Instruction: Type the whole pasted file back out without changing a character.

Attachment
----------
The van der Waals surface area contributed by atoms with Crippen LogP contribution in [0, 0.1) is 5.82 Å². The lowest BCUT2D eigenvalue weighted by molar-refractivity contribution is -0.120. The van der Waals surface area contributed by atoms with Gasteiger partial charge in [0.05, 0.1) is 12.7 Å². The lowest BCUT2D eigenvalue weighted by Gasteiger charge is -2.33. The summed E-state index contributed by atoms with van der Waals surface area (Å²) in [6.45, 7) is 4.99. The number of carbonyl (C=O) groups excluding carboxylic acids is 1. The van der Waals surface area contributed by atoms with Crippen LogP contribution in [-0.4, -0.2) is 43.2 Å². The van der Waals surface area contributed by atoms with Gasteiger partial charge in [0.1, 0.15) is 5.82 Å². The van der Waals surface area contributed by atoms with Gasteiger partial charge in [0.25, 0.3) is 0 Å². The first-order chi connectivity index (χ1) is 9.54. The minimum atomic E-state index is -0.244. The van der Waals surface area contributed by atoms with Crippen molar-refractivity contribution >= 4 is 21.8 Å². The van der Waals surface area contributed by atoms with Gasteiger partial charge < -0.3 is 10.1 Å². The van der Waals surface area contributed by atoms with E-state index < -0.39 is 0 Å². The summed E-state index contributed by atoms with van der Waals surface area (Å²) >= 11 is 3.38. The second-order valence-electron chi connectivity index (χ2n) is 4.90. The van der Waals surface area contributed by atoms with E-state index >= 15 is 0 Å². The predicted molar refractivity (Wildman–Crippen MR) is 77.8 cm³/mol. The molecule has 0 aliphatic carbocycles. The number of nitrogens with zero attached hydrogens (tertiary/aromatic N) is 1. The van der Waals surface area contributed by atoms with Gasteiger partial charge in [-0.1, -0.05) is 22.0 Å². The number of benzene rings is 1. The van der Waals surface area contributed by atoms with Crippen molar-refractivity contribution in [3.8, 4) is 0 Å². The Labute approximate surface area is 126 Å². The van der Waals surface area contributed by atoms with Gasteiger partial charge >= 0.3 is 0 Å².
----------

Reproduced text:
The van der Waals surface area contributed by atoms with Crippen LogP contribution in [0, 0.1) is 5.82 Å². The lowest BCUT2D eigenvalue weighted by molar-refractivity contribution is -0.120. The van der Waals surface area contributed by atoms with Gasteiger partial charge in [0.05, 0.1) is 12.7 Å². The lowest BCUT2D eigenvalue weighted by Gasteiger charge is -2.33. The summed E-state index contributed by atoms with van der Waals surface area (Å²) in [6.45, 7) is 4.99. The number of carbonyl (C=O) groups excluding carboxylic acids is 1. The van der Waals surface area contributed by atoms with Crippen LogP contribution in [-0.4, -0.2) is 43.2 Å². The van der Waals surface area contributed by atoms with Gasteiger partial charge in [0.1, 0.15) is 5.82 Å². The van der Waals surface area contributed by atoms with Gasteiger partial charge in [0.25, 0.3) is 0 Å². The first-order chi connectivity index (χ1) is 9.54. The minimum atomic E-state index is -0.244. The van der Waals surface area contributed by atoms with Crippen molar-refractivity contribution >= 4 is 21.8 Å². The van der Waals surface area contributed by atoms with Gasteiger partial charge < -0.3 is 10.1 Å². The van der Waals surface area contributed by atoms with E-state index < -0.39 is 0 Å². The summed E-state index contributed by atoms with van der Waals surface area (Å²) >= 11 is 3.38. The second-order valence-electron chi connectivity index (χ2n) is 4.90. The van der Waals surface area contributed by atoms with E-state index >= 15 is 0 Å². The predicted molar refractivity (Wildman–Crippen MR) is 77.8 cm³/mol. The molecule has 0 aliphatic carbocycles. The number of nitrogens with zero attached hydrogens (tertiary/aromatic N) is 1. The van der Waals surface area contributed by atoms with Gasteiger partial charge in [-0.1, -0.05) is 22.0 Å². The number of benzene rings is 1. The van der Waals surface area contributed by atoms with Crippen molar-refractivity contribution in [3.8, 4) is 0 Å². The Labute approximate surface area is 126 Å². The van der Waals surface area contributed by atoms with Gasteiger partial charge >= 0.3 is 0 Å².